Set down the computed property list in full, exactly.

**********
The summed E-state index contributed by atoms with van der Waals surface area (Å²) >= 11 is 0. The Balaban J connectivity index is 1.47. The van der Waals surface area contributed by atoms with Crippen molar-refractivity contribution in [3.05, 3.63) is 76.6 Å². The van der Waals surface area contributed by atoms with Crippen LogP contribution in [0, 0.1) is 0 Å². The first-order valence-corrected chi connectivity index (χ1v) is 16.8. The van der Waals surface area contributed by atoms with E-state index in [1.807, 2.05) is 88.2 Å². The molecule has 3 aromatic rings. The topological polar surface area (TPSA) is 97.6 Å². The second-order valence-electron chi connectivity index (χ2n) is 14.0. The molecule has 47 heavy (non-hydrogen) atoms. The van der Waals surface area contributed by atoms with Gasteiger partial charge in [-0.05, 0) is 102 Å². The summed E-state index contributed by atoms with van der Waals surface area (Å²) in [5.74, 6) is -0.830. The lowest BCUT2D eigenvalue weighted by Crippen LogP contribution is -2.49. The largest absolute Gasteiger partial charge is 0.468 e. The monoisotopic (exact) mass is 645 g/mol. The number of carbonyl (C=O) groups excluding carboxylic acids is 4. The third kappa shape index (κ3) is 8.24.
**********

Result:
The summed E-state index contributed by atoms with van der Waals surface area (Å²) >= 11 is 0. The Balaban J connectivity index is 1.47. The van der Waals surface area contributed by atoms with Crippen molar-refractivity contribution in [3.05, 3.63) is 76.6 Å². The van der Waals surface area contributed by atoms with Crippen LogP contribution in [0, 0.1) is 0 Å². The first-order valence-corrected chi connectivity index (χ1v) is 16.8. The van der Waals surface area contributed by atoms with E-state index in [1.807, 2.05) is 88.2 Å². The molecule has 3 aromatic rings. The topological polar surface area (TPSA) is 97.6 Å². The second-order valence-electron chi connectivity index (χ2n) is 14.0. The molecule has 47 heavy (non-hydrogen) atoms. The van der Waals surface area contributed by atoms with Gasteiger partial charge in [-0.05, 0) is 102 Å². The summed E-state index contributed by atoms with van der Waals surface area (Å²) in [5.74, 6) is -0.830. The lowest BCUT2D eigenvalue weighted by Crippen LogP contribution is -2.49. The largest absolute Gasteiger partial charge is 0.468 e. The monoisotopic (exact) mass is 645 g/mol. The number of carbonyl (C=O) groups excluding carboxylic acids is 4. The third kappa shape index (κ3) is 8.24.